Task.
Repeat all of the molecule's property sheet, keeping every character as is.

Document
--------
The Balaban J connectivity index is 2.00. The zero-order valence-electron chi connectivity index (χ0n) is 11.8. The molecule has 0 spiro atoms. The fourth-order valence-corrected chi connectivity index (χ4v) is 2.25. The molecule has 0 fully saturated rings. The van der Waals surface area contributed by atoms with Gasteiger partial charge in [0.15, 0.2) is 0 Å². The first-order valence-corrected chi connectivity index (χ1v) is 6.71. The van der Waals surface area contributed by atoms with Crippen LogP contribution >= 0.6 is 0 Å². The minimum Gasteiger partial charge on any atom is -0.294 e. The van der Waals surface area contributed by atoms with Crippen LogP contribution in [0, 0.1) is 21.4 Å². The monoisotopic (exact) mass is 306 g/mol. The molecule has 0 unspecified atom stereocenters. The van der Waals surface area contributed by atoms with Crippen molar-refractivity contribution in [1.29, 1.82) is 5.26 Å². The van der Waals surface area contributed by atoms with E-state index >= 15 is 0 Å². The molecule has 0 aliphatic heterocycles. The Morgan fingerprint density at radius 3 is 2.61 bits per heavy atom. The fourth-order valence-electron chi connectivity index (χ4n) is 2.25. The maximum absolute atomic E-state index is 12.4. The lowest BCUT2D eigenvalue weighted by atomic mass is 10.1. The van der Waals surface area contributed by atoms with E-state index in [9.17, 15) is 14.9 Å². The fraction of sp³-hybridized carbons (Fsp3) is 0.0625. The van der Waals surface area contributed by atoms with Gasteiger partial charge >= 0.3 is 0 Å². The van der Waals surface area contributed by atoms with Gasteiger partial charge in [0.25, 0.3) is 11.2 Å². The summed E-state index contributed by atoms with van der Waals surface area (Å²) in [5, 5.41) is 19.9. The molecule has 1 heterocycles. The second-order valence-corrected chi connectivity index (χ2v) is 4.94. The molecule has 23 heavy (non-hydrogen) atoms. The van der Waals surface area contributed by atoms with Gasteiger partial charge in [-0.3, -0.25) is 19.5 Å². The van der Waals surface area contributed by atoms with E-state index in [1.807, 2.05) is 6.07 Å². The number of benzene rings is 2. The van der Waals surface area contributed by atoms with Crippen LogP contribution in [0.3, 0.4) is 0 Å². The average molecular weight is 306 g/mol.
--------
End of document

The Balaban J connectivity index is 2.00. The zero-order valence-electron chi connectivity index (χ0n) is 11.8. The molecule has 0 spiro atoms. The fourth-order valence-corrected chi connectivity index (χ4v) is 2.25. The molecule has 0 fully saturated rings. The van der Waals surface area contributed by atoms with Gasteiger partial charge in [0.15, 0.2) is 0 Å². The first-order valence-corrected chi connectivity index (χ1v) is 6.71. The van der Waals surface area contributed by atoms with Crippen LogP contribution >= 0.6 is 0 Å². The minimum Gasteiger partial charge on any atom is -0.294 e. The van der Waals surface area contributed by atoms with Crippen LogP contribution in [0, 0.1) is 21.4 Å². The monoisotopic (exact) mass is 306 g/mol. The molecule has 0 unspecified atom stereocenters. The van der Waals surface area contributed by atoms with Crippen molar-refractivity contribution in [1.29, 1.82) is 5.26 Å². The van der Waals surface area contributed by atoms with E-state index >= 15 is 0 Å². The molecule has 0 aliphatic heterocycles. The Morgan fingerprint density at radius 3 is 2.61 bits per heavy atom. The fourth-order valence-electron chi connectivity index (χ4n) is 2.25. The maximum absolute atomic E-state index is 12.4. The lowest BCUT2D eigenvalue weighted by atomic mass is 10.1. The van der Waals surface area contributed by atoms with E-state index in [9.17, 15) is 14.9 Å². The fraction of sp³-hybridized carbons (Fsp3) is 0.0625. The van der Waals surface area contributed by atoms with Gasteiger partial charge >= 0.3 is 0 Å². The van der Waals surface area contributed by atoms with Gasteiger partial charge in [0.25, 0.3) is 11.2 Å². The summed E-state index contributed by atoms with van der Waals surface area (Å²) in [5, 5.41) is 19.9. The molecule has 1 heterocycles. The second-order valence-corrected chi connectivity index (χ2v) is 4.94. The molecule has 23 heavy (non-hydrogen) atoms. The van der Waals surface area contributed by atoms with Gasteiger partial charge in [-0.3, -0.25) is 19.5 Å². The van der Waals surface area contributed by atoms with E-state index in [1.807, 2.05) is 6.07 Å². The number of benzene rings is 2. The van der Waals surface area contributed by atoms with Crippen LogP contribution in [0.3, 0.4) is 0 Å². The average molecular weight is 306 g/mol.